Spain’s Illegal Homes Overshadow Minister’s U.K. Sales Pitch
Jose Blanco, Spain’s development minister, tried to persuade U.K. investors today to purchase unsold vacation homes in a country where more than 50,000 home buyers have lost the legal rights to their properties.
“This is an ideal time to invest in Spanish real estate,” Blanco, 49, told reporters after his presentation. “There has been a significant drop in prices, while all the competitive advantages we offer still exist,” the minister said. He will deliver the same message to investors in France, Germany, Switzerland, the Netherlands and Russia.
The campaign follows renewed calls from European Parliament members including Marta Andreasen, Roger Helmer and Michael Cashman to freeze some of the funds the European Union gives Spain until it resolves legal shortcomings that have stripped once-legal buyers of ownership rights. A non-binding 2009 report by the parliament’s petitions committee criticized the country for applying restrictions on coastal property retroactively and showing “judicial laxity” toward corruption and speculation.
“It’s inconceivable that anyone would want to invest in property in a country that has shown itself to be lawless when it comes to property rights,” Andreasen, a member of the U.K. Independence Party, said in a telephone interview. “Andalusia has 300,000 illegal homes alone. If we extrapolate that to the rest of Spain, a million homes is a conservative number.”
Andalusia, a popular tourist destination in southern Spain, is one of the worst affected areas, according to the committee’s report. A spokesman for Andalusia’s regional government, who asked not to be cited by name, said an inventory of illegal properties in the region is being compiled. So far, 25,000 have been identified, he said.
Marisa del Valle, a spokeswoman for the public prosecutor responsible for cases involving town planning and the environment, said there’s no way of knowing how many homes have been built illegally in Spain. Eva Santiago, a spokeswoman for the Ministry for Transport and Development, said her department doesn’t have an estimate.
About 50,000 owners of beachside properties have lost rights to their homes after Spain’s coastal law was amended and applied retroactively, according to PNALC, a group representing owners affected by the coastal law. As many as 500,000 could eventually be affected by the law, the organization said.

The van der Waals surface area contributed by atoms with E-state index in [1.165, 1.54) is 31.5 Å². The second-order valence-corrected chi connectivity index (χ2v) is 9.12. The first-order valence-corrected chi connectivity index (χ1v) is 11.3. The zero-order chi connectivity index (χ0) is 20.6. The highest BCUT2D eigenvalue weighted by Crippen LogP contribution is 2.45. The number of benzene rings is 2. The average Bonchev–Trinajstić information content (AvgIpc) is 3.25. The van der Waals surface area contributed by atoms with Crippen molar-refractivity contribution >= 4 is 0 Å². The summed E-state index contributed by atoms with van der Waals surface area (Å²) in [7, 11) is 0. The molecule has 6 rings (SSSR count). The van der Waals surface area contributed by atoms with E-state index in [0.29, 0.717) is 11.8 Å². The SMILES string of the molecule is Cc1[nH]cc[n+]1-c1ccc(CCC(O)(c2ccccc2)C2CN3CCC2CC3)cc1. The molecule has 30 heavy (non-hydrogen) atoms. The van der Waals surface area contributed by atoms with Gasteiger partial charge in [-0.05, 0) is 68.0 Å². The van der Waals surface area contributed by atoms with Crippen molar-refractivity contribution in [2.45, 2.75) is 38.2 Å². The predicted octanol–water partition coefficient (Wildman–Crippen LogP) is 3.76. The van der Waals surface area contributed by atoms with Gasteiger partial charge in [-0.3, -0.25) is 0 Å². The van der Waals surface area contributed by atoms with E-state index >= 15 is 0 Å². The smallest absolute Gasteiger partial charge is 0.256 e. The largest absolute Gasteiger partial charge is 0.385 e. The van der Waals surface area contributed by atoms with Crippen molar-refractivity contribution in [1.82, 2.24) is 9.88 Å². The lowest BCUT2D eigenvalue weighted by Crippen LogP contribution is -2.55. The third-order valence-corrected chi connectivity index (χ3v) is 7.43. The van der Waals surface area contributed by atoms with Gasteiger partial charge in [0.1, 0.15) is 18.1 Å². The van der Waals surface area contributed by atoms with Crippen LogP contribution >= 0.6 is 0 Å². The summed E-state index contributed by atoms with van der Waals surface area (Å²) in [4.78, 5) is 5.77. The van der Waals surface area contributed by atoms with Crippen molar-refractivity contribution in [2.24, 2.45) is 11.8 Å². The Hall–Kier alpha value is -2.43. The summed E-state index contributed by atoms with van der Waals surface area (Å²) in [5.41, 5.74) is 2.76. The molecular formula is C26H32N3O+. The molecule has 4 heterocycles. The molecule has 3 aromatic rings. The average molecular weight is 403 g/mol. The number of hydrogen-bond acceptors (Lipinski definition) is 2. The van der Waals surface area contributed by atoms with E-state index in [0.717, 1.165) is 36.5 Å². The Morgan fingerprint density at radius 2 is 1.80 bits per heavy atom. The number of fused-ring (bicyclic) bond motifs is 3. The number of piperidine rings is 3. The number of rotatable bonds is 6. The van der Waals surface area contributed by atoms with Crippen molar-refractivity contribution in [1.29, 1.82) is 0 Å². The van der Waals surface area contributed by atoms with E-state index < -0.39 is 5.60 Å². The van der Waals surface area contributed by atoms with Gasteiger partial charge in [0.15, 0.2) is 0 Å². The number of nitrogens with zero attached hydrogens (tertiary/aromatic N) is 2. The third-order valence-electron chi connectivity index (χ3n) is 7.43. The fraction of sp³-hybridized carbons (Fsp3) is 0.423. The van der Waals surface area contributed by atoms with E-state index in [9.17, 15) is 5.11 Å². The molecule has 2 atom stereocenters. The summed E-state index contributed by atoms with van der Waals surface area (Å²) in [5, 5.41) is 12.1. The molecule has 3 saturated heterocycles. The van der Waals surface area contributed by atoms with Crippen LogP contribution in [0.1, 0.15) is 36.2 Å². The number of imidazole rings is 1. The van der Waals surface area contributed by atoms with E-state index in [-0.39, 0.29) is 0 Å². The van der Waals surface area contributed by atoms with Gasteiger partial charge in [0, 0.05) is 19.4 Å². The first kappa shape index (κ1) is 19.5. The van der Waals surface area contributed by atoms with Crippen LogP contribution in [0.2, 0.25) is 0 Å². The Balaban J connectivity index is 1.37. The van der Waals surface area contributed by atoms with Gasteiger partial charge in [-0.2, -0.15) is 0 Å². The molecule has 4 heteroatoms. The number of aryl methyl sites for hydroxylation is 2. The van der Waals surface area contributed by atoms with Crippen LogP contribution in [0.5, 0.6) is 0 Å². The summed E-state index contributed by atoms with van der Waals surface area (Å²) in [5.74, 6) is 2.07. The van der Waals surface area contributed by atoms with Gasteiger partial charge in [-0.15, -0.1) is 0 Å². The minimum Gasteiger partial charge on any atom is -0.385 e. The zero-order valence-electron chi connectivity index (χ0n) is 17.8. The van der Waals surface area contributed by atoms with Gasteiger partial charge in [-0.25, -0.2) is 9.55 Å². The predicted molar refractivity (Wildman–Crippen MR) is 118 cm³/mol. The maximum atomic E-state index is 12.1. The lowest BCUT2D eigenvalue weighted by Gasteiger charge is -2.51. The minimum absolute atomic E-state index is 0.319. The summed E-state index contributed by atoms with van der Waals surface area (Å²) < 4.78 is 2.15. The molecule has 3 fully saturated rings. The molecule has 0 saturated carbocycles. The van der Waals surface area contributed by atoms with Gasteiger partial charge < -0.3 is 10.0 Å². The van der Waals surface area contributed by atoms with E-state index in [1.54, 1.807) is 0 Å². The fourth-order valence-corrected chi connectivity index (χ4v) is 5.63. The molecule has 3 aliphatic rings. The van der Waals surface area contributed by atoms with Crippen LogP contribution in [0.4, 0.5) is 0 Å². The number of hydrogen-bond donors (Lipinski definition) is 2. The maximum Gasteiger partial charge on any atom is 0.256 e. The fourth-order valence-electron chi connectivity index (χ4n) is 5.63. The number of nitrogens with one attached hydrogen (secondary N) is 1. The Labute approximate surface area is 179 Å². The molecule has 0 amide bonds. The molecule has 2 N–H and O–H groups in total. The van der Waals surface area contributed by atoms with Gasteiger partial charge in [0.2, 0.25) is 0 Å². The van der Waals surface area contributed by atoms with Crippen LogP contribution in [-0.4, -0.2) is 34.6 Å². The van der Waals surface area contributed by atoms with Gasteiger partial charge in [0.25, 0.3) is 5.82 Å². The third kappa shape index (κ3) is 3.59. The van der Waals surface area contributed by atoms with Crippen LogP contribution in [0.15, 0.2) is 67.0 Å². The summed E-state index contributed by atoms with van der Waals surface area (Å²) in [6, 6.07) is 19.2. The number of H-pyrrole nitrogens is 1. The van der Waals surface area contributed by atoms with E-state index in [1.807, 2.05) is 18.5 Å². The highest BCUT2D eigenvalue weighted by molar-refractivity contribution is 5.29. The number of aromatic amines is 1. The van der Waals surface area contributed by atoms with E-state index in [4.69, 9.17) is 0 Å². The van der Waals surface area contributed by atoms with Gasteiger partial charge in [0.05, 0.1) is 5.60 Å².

Maria Jose Cejas, a spokeswoman for the Ministry for the Environment, said that fewer than 2,000 home owners have lost their property rights under the new coastal law.
British nationals account for about 31 percent of all foreign-owned homes in Spain, the transport and development ministry estimates.
Each of Spain’s 8,116 town halls has the authority to make planning decisions and issue building permits with little oversight from the regional or national governments. At the peak of the housing market in 2007, municipal governments collected 40 billion euros ($59 billion) from real estate activities such as building permits and land sales in that year alone, according to Jose Antonio Perez, a professor who teaches about real estate at the Instituto de Practica Empresarial in Malaga.
As property prices more than doubled in the 12 years to 2007, some local officials found unlawful ways of profiting from home construction. There are now 340 cases under investigation of officials and politicians suspected of crimes, according to Jesus Sanchez Lambas, head of the Spanish office of Transparency International, an organization that documents corruption.
In some cases, developers were given permission to build on unclassified land or were allowed to proceed without the appropriate permits, in return for cash or other incentives.
A spokesman for the Spanish Federation of Municipalities and Provinces, who declined to be named in line with policy, said “isolated cases of irregularities” don’t detract from the work carried out by local government officials. The federation has a good governance code that aims to improve transparency and fight corruption, he said.